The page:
Recent development of crystal structure determination methods enables us to produce ab initio solution for protein crystals. Some such methods are based on reciprocal space direct methods and some of them employs real space density modification methods. One of most successful methods called Shake & Bake is a hybrid of reciprocal and real space methods. This article introduces recently developed methods which have been successfully applied to protein crystals. Although many methods described here require atomic resolution data, it is getting possible to collect high resolution data for standard protein crystals with development of data collection technique at low temperature and strong synchrotron X-ray source such as Spring-8.
The structure of ribosomal protein S7 from Bacillus stearothermophilus has been solved at 2.5 Å resolution by multiwavelength anomalous diffraction method using selenomethionyl-substituted proteins. The molecule consists of a helical hydrophobic core domain and a β-ribbon arm extending from the hydrophobic core. The helical core domain is composed of a pair of entangled helix-turn-helix motifs; the fold of the core is similar to that of a DNA architectural factor. Highly conserved basic and aromatic residues are clustered on one face of the S7 molecule and create a 16S rRNA contact surface. The molecular structure of S7, together with the results of previous cross-linking experiments, suggests how this ribosomal protein binds to the 3' major domain of 16S rRNA and mediates the folding of 16S rRNA to create the ribosome decoding center.
The crystal structure of 8-HDF type photolyase from Anacystis nidulans showed the similarity of the backbone structure with MTHF type E. coli photolyase but completely different binding site of the light-harvesting cofactor. This is a first example that homologous primary and tertiary structures in closely related proteins recognize two different types of cofactors at different binding-sites. The structure and function of photolyase and its cofactor recoginition are reviewed and discussed.
The AuCd is one of the typical alloys which show martensitic transformation. There are two distinct martensites called γ2' and ζ2' phases appearing proximate to the composition of Au52.5Cd47.5 and Au50Cd50, respectively. The crystal structure of ζ2' martensite was solved and it was described to be a superposition of transverse waves whose poralization is ‹110› and wave vector is ‹110›. The phonon dispersion relations were observed for Au52.5Cd47.5 and Au50.5Cd49.5 overcoming the difficulty of strong absorption of neutron with an isotope 114Cd. The phonon softening behaviors were observed in addition to the peculiar behavior on Au52.5Cd47.5.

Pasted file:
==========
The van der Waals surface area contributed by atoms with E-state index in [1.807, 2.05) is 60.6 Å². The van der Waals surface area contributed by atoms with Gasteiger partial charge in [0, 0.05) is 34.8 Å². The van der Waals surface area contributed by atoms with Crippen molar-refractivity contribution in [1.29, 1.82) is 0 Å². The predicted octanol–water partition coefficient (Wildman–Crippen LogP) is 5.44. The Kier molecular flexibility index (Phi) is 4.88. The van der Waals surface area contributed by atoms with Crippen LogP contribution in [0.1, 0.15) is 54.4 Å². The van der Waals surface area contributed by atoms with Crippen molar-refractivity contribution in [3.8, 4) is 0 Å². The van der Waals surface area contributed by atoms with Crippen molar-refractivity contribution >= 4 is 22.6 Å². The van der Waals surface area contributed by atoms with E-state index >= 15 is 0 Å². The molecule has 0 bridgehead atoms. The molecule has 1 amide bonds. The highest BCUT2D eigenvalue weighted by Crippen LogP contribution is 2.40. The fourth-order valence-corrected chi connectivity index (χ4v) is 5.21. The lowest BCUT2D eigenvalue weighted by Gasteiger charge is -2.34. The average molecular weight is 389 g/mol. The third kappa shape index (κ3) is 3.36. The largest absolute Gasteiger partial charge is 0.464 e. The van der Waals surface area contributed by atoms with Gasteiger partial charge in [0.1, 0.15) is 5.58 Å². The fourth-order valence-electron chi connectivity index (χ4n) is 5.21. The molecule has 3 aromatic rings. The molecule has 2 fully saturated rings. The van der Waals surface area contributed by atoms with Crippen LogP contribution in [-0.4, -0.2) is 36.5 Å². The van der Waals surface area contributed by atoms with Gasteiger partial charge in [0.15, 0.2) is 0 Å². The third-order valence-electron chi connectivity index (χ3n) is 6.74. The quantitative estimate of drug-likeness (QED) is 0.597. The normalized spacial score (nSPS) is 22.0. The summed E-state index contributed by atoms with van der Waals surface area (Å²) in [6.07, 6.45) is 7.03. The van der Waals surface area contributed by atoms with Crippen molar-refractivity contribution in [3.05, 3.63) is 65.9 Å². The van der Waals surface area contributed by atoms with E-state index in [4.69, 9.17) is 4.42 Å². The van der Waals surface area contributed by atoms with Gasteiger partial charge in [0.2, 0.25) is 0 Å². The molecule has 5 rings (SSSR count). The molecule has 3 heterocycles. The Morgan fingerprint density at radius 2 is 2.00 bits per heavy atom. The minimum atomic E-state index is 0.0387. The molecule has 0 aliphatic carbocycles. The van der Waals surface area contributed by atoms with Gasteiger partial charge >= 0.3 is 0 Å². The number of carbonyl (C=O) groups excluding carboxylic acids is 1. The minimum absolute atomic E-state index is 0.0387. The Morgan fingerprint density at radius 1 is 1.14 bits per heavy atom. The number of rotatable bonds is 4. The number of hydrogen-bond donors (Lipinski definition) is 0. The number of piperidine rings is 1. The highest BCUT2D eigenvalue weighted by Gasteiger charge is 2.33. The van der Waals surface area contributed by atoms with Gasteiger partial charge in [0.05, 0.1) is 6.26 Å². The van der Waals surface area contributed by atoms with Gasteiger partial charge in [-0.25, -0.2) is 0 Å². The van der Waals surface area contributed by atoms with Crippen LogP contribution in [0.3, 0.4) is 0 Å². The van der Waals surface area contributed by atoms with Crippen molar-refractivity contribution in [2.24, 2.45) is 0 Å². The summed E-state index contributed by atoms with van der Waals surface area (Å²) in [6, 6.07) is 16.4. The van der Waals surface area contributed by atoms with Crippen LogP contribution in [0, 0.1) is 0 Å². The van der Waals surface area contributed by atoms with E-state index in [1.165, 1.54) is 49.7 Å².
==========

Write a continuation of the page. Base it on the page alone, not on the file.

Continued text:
The optical second harmonic generation can be applied to the observation of ferroic domains. In particular, ferroelectric 180° domain structures were successfully observed using a nonlinear microscope termed SHG microscope. The principle utilizes the phase difference of the second harmonic waves produced in domains with opposite polarizations and the interference effect was utilized to make the intensity contrast. Other applications to the J-aagre-gate in monomolecular films and antiferromagnetic domain structure are also possible using the SHG microscope.
A new type of energy-tunable X-ray polarimeter has been developed by introducing a Hirano-Ishikawa-Kikuta's transmission-type X-ray phase retarder into an X-ray polarimeter consisting of Hart-Rodrigues' polarizer and analyzer. By using the new type of polarimeter, simultaneous detections of X-ray linear birefringence and dichroism, and simultaneous detections of X-ray linear triple refraction and trichroism, have been made for the first time. The Kramers-Kronig relation has been confirmed in the absolute scale of dielectric constant between linear birefringence and dichroism (and between linear triple refraction and trichroism), which correspond to the real and imaginary parts of dielectric anisotropy, respectively. Phase shift due to the birefringence (or the triple refraction) has been measured with a precision of 2π 110, 000, which is limited mainly by photon-counting statistics.